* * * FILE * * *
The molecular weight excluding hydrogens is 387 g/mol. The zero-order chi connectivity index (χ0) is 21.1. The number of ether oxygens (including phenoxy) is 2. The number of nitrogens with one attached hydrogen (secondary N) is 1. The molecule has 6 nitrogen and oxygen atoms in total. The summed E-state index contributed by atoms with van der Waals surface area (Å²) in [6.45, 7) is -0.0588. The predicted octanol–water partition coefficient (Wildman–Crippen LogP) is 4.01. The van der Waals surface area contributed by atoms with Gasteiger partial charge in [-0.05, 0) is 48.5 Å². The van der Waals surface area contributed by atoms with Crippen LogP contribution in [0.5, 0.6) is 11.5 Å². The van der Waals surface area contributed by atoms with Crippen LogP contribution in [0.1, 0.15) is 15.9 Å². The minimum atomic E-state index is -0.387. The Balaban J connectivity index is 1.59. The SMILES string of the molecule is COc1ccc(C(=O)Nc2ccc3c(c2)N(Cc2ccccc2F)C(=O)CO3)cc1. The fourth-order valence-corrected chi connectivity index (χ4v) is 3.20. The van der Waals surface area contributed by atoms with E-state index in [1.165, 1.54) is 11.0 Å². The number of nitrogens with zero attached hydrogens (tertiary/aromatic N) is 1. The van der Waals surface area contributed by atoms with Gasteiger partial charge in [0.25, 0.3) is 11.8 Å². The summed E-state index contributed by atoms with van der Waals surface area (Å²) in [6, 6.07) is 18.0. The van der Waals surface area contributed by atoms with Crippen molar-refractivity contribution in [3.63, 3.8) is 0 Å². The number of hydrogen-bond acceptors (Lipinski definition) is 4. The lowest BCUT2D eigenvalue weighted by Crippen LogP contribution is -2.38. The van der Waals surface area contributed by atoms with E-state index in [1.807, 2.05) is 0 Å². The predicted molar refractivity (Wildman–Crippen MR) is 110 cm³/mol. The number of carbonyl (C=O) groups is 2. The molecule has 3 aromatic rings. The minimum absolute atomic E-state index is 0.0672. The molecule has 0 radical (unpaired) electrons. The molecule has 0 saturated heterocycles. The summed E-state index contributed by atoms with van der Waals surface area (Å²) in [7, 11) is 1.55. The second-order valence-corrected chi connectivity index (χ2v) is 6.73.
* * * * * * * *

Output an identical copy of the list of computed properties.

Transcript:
The molecular weight excluding hydrogens is 387 g/mol. The zero-order chi connectivity index (χ0) is 21.1. The number of ether oxygens (including phenoxy) is 2. The number of nitrogens with one attached hydrogen (secondary N) is 1. The molecule has 6 nitrogen and oxygen atoms in total. The summed E-state index contributed by atoms with van der Waals surface area (Å²) in [6.45, 7) is -0.0588. The predicted octanol–water partition coefficient (Wildman–Crippen LogP) is 4.01. The van der Waals surface area contributed by atoms with Gasteiger partial charge in [-0.05, 0) is 48.5 Å². The van der Waals surface area contributed by atoms with Crippen LogP contribution in [0.5, 0.6) is 11.5 Å². The van der Waals surface area contributed by atoms with Crippen LogP contribution in [0.1, 0.15) is 15.9 Å². The minimum atomic E-state index is -0.387. The Balaban J connectivity index is 1.59. The SMILES string of the molecule is COc1ccc(C(=O)Nc2ccc3c(c2)N(Cc2ccccc2F)C(=O)CO3)cc1. The fourth-order valence-corrected chi connectivity index (χ4v) is 3.20. The van der Waals surface area contributed by atoms with E-state index in [1.165, 1.54) is 11.0 Å². The number of nitrogens with zero attached hydrogens (tertiary/aromatic N) is 1. The van der Waals surface area contributed by atoms with Gasteiger partial charge in [0.25, 0.3) is 11.8 Å². The summed E-state index contributed by atoms with van der Waals surface area (Å²) in [6, 6.07) is 18.0. The van der Waals surface area contributed by atoms with Crippen molar-refractivity contribution in [3.63, 3.8) is 0 Å². The number of hydrogen-bond acceptors (Lipinski definition) is 4. The lowest BCUT2D eigenvalue weighted by Crippen LogP contribution is -2.38. The van der Waals surface area contributed by atoms with E-state index in [1.807, 2.05) is 0 Å². The predicted molar refractivity (Wildman–Crippen MR) is 110 cm³/mol. The number of carbonyl (C=O) groups is 2. The molecule has 3 aromatic rings. The minimum absolute atomic E-state index is 0.0672. The molecule has 0 radical (unpaired) electrons. The molecule has 0 saturated heterocycles. The summed E-state index contributed by atoms with van der Waals surface area (Å²) in [7, 11) is 1.55. The second-order valence-corrected chi connectivity index (χ2v) is 6.73.